Stopping by with Kim Addonizio
During this extraordinary moment—of both pause and activism—we asked writers, musicians, curators, and innovators to reflect on the power and memory of language, shared spaces, and this moment in time.
Kim Addonizio is the author of eight poetry collections, two novels, two story collections, and two books on writing poetry, The Poet’s Companion (with Dorianne Laux) and Ordinary Genius. She has received fellowships from the NEA and Guggenheim Foundation, Pushcart Prizes in both poetry and the essay, and her work has been widely translated and anthologized. Tell Me was a National Book Award Finalist in poetry. Her new poetry collection, Now We’re Getting Somewhere, is out from W.W. Norton in March. She lives in Oakland, CA.
What is the last thing that moved you?
I’m reading Martha Gellhorn’s The Face of War right now and her accounts of people coping in wartime, from soldiers to civilians, I’ve found really moving. She’s a beautiful writer on the horrors and absurdities of violent conflict.
Is there a poem that changed your life?
I wish I remembered the poem that took the top of my head off, à la Emily Dickinson; I’m pretty sure it was something by Sylvia Plath. I was in my late twenties and I hadn’t ever read any modern poetry, or much poetry at all. That was the lightning-strike moment that turned me toward poetry as my path. Another poem that literally raised the hairs on my arms was Keats’s “Ode to a Nightingale.” This energy field—that’s the only way I can describe it—somehow enveloped me and took me out of ordinary reality into some other place. I didn’t understand a lot of what I was reading either time, but I felt that energy.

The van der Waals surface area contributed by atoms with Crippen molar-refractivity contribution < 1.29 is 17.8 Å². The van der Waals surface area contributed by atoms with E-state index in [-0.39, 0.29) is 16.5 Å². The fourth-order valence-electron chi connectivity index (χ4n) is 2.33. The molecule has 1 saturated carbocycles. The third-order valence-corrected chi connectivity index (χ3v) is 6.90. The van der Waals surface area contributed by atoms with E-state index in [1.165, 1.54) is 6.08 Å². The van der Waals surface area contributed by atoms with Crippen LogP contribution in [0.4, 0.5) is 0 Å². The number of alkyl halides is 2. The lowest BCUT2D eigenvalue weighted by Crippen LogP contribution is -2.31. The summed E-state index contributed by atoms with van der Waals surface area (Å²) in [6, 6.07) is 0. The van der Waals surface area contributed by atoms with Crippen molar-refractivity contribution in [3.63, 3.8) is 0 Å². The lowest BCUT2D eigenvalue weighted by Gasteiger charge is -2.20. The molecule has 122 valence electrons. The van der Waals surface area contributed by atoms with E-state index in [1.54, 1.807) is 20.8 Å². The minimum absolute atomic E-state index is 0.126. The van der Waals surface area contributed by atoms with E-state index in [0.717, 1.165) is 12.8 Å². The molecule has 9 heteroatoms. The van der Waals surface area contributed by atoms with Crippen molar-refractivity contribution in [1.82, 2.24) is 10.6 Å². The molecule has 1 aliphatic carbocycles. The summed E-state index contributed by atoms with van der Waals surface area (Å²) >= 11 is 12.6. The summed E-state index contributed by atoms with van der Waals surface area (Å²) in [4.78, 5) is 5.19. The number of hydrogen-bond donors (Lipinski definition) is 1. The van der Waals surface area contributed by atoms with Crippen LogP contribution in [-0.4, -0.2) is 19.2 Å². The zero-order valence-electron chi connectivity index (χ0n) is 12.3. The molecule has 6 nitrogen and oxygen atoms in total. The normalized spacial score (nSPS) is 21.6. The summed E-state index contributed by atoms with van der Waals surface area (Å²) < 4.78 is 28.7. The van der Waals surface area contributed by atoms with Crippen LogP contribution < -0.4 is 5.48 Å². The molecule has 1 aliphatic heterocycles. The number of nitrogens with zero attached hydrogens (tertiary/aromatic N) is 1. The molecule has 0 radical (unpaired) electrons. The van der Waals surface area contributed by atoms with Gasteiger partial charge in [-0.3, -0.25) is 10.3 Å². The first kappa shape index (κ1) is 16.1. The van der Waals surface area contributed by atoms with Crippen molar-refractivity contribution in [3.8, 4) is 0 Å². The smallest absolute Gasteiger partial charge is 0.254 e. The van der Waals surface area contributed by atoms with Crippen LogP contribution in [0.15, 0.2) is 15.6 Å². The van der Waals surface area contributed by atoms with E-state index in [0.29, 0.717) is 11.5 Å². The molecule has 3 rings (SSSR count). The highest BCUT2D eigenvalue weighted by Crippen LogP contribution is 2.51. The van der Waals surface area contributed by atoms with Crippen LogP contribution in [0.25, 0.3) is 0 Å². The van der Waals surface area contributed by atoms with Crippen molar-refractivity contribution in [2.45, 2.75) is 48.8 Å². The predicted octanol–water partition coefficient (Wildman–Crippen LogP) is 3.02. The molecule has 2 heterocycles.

If you could recommend one book to everyone, what would it be?
This feels like an impossible question, like writing a prescription that could somehow heal everyone, no matter what afflicted them. I guess that metaphor suggests that the arts can heal, which I do really believe.
What is your first memory of poetry either as a child or as an adult?
I used to wow my elementary school classmates with James Whitcomb Riley’s “Little Orphan Annie.” I gave a very theatrical rendition, by heart, and really laid into the refrain:
An' the Gobble-uns'll git you
The pandemic continues to keep many public spaces closed. What space—and community—do you miss the most?
I miss sharing meals with friends, so—restaurants. And I miss New York, where I lived for three years before returning to the Bay Area. Those little jazz clubs in the village I’d go to with my brother, where we’d hear such amazing musicians. I really feel for all the out-of-work performers. For the music venues and theaters trying to hang on through all of this.
When it’s safe to travel again, where are you most looking forward to going and what are you most looking forward to doing there?
Besides, obviously, New York City, I’m hoping some far-flung teaching gigs I was really looking forward to will come back: Italy, Singapore, Kathmandu. And I really want to take a trip to Santa Fe with my daughter to show her Meow Wolf’s “House of Eternal Return.”
What do you see as the role of art in public life at this moment in time?
Art makes its way in the world so mysteriously, often underground and out of public view. It’s nice when it wells up in the public imagination, as it does from time to time, and reminds everyone that there is a deep underground river to draw from.
If you were to choose one poem or text to inscribe in a public place right now, what would that be? And where would you place it?
I’ve had so many lovely emails from people who read my poem “To the Woman Crying Uncontrollably in the Next Stall” and said it gave them such solace. I’d like to write it in lipstick on every Women’s Room mirror in the country. I’d probably need an army of women, ready to sacrifice their makeup for a mission of mercy.
Are you working on anything right now that you can tell us about?
I’ve been busy launching my new book of poems Now We’re Getting Somewhere into the world. I’m slowly working on some essays. But mostly I’m learning the banjo. The first tune I’ve taught myself is a Stephen Foster song, written in 1854: “Hard Times Come Again No More.”